What’s Bling Got to Do with It?

Earlier this year, Mari-Anne Snäll, Marketing Manager at Crane Currency, was invited to present at the 60th anniversary forum of the International Bank Note Society (IBNS). As an active member within the currency community, she offered her personal reflections on how showy features used to attract consumers are slipping, at times dangerously, into the feature-effects used to prevent counterfeiting.

What is Bling?

According to Merrier-Webster’s online dictionary, bling is flashy jewellery worn as an indication of wealth or status. It refers to expensive and ostentatious possessions – but more simply it refers to very showy stuff and has an etymology tied to imitation.

Showy displays can blur the line between the real and fake, using bling to appear stronger and wealthier than is the case.

At Crane Currency we place enormous effort on ensuring that our customers’ banknotes cannot be imitated, so bling’s connection to imitation and attracting attention is interesting to us.

holographic and colorshifting foils


Bling is all about being noticed…

Early advertisers were at the forefront of establishing a profitable use of bling and bling has fuelled a multi-billion dollar industry around capturing our attention.

Consumer packaging has engulfed us with bling – all in the pursuit of capturing our attention. The basic recipe is one of plastic film, shiny aluminium, and embossing to create a surface that manipulates light to create a myriad of attention-grabbing effects.

This combination is today everywhere and extends beyond large industries into the home and office with countless hot foils and inexpensive application methods marketed to scrap-book enthusiasts, invitation makers, desktop publishers, and more.


But what about banknotes?

Using a little bling to communicate financial strength is understandable. And with banknotes we come across many examples of bling; banknotes with shiny optically variable features, for the most part all relying on shiny metallization to make them standout.

This is why we are seeing more and more ‘Bling banknotes’ those banknotes using bright and shiny features.  There is good sense to this, ease of use is a major requirement of public security features; however, while security features should say “Look at me!” – in many cases they are really saying “Notice me!”.

But here’s the thing, Easy to Notice is not the same as Easy to Use, and here is why.


No one looks at banknotes

We only glance at our banknotes a 1/3 of a second.

Cash usage has been analysed many times. The amount of time we take to conclude a cash transaction is between 10-20 seconds. Of that time, we only devote about 1 second to ‘look’ at the cash. And, of that one second, most of it is to check the value of the banknote (its denomination).

We use only a fraction of a second to authenticate our money. Truly, we verify our banknotes in a glance and cognitive science puts a ‘glance’ at about 300 milliseconds, about 1/3 of a second.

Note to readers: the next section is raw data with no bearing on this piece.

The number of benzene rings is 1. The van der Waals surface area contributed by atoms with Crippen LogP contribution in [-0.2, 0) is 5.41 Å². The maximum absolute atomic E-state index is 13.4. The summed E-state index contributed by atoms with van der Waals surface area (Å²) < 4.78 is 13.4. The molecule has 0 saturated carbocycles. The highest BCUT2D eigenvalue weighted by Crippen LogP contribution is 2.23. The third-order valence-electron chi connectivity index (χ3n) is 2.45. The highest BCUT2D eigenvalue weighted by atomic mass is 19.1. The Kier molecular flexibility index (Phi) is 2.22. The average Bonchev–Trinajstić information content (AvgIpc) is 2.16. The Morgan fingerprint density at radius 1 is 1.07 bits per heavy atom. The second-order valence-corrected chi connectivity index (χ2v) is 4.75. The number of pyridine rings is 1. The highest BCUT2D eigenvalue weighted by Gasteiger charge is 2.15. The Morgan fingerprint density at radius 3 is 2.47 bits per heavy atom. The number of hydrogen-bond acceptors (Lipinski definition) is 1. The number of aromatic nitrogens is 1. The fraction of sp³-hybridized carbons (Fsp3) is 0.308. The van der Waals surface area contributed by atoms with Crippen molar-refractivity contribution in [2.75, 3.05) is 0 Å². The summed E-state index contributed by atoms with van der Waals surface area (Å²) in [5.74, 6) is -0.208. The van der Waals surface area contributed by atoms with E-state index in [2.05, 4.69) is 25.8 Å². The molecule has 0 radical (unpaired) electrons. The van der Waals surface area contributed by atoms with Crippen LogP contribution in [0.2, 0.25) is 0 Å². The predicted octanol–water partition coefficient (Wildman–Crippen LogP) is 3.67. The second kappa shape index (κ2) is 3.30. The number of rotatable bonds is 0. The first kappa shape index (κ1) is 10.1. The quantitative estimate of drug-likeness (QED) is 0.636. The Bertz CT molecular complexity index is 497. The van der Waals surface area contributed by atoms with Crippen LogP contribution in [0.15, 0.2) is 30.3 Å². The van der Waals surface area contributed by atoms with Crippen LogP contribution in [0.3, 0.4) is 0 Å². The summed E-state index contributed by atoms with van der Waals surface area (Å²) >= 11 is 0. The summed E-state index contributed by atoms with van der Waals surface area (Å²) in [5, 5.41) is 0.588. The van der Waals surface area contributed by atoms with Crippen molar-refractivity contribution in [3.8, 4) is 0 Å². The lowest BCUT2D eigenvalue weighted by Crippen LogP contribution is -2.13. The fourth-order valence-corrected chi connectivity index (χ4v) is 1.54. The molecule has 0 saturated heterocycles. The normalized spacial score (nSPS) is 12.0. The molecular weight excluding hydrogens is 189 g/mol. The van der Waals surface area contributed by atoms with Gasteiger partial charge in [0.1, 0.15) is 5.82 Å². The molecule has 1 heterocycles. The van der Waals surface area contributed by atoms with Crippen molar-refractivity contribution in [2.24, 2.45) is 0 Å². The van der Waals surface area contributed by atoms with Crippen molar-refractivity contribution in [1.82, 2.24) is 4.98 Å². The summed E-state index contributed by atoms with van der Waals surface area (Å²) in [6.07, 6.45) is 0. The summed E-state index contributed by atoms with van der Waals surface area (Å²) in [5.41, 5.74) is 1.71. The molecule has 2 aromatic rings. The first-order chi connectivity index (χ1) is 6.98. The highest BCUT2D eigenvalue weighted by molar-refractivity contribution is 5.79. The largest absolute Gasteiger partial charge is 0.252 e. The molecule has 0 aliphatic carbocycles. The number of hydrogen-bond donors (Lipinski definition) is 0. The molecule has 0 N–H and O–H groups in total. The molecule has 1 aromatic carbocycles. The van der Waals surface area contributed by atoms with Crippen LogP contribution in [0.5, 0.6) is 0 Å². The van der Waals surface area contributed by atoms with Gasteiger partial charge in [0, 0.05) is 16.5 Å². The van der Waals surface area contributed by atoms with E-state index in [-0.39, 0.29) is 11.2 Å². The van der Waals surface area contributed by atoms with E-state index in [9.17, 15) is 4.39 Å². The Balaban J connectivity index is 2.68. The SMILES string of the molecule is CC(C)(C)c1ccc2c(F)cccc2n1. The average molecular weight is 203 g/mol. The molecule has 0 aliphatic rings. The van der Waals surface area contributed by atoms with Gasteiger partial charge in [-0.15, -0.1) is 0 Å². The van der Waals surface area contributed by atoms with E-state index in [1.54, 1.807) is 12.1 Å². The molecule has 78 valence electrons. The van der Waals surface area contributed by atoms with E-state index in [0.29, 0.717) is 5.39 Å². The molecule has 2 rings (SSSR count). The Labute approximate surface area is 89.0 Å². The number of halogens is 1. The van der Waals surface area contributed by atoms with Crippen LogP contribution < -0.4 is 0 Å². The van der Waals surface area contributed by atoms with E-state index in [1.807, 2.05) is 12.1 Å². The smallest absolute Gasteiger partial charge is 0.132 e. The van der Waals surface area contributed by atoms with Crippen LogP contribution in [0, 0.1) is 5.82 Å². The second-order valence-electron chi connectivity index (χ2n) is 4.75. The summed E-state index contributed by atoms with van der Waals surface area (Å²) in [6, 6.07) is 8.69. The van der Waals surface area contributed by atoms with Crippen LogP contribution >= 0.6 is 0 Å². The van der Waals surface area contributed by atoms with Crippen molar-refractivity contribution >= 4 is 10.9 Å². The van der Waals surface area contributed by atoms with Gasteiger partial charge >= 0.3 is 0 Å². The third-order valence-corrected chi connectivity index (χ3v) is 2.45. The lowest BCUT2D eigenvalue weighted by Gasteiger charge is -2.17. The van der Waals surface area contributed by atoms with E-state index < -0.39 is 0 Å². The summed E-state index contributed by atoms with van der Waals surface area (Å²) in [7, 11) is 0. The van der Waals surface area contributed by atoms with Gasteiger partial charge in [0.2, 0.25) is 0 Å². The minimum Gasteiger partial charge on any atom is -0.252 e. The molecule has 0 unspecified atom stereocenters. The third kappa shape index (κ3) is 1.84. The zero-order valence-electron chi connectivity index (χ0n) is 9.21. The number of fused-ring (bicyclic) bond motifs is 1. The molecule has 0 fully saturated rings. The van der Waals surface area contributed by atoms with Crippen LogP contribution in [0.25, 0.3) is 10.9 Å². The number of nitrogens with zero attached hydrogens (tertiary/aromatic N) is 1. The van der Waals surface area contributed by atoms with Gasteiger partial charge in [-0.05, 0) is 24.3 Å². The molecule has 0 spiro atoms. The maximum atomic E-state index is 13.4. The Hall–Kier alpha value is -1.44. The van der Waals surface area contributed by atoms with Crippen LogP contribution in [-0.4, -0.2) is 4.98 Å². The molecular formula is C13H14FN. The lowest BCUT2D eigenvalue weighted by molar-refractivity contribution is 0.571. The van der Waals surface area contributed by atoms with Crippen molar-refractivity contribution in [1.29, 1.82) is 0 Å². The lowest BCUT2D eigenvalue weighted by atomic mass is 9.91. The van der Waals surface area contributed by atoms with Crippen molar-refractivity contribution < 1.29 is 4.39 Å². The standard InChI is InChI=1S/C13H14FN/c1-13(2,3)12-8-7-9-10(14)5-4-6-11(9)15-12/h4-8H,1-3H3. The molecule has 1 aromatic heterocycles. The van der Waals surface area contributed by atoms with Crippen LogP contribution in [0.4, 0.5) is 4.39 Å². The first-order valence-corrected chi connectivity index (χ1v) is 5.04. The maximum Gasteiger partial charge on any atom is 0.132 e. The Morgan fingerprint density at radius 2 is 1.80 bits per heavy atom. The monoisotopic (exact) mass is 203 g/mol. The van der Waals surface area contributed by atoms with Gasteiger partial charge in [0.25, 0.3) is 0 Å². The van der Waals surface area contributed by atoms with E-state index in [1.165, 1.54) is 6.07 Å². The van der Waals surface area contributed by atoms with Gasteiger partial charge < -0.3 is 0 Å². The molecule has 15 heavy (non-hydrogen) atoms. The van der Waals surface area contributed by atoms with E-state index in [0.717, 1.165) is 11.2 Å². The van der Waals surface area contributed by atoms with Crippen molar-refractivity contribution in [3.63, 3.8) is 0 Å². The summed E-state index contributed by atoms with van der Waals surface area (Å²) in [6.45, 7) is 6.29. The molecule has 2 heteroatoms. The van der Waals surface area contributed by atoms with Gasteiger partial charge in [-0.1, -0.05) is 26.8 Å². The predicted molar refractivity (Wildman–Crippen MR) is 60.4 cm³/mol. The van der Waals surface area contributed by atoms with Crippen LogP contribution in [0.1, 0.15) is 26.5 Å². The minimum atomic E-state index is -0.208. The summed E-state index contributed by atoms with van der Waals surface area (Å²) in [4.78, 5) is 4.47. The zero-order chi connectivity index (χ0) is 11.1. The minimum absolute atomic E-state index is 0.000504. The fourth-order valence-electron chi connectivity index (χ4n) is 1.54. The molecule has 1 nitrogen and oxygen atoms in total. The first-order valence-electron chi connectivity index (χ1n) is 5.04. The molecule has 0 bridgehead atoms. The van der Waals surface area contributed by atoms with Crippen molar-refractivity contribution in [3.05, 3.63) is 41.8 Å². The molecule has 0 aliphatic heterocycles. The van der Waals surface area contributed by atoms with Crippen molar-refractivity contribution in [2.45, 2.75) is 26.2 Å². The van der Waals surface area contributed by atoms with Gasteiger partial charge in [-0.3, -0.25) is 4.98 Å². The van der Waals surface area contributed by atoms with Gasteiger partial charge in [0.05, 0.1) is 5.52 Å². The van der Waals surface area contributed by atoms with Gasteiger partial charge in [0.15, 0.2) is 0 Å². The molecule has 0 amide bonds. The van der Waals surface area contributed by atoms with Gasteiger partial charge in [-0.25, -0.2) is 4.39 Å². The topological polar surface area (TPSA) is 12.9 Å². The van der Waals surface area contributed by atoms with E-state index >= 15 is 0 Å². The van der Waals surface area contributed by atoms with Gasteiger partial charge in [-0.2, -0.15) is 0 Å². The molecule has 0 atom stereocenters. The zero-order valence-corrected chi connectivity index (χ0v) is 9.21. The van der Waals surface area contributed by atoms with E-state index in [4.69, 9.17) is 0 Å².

Holographic foil


‘Bling’ features are easy to notice, but also easy to simulate

Counterfeiters know how we behave.  They know we don’t really look at our banknotes.  Their job is to make fake banknotes that look and feel convincing enough to pass.  They know bling can play directly into deceiving us. They know we do not look, that we only glance and may notice only the ‘bling’.

Greater access to decorative, metallized materials that can be readily manipulated into ‘good enough’ feature simulations is narrowing the distance between the genuine and the fake. Added to this, Bling Banknotes don’t perform well in all conditions.  Their shiny effects need good lighting, the brighter the better to let their effects look their best. But life rarely happens under a spotlight.  More commonly we’re spending our cash in shops, restaurants, taxis, and busy markets with very imperfect lighting.  Counterfeiters know this too.  This combination becomes dangerous when the public understanding of bling features is only to notice them.


The Future of Banknotes

Modern banknotes increasingly need to be held in your hand, at least tilted, to truly appreciate them. Rapid movement cannot be well depicted in 2D images, yet in practice work very well for the public.

Micro-optics provide both rapid movement and 3D effects that are so strong that they can be very accurately verified as genuine in just a glance, without even tilting.  A claim supported by scientific testing.

Looking to the future, cash will still be cash – maybe not used as much, but still private, safe, available to all, and electricity-free.  A strong use of customization and integration of security features that connect to the theme of the banknote will be important – even more so, as cash is used less. The key security features on banknotes will have to encourage intuitive authentication.  In just a glance and in all environments, the strongest features will not provide the false sense of security projected by bling.


Click here for more information on Crane Currency’s micro-optic security features.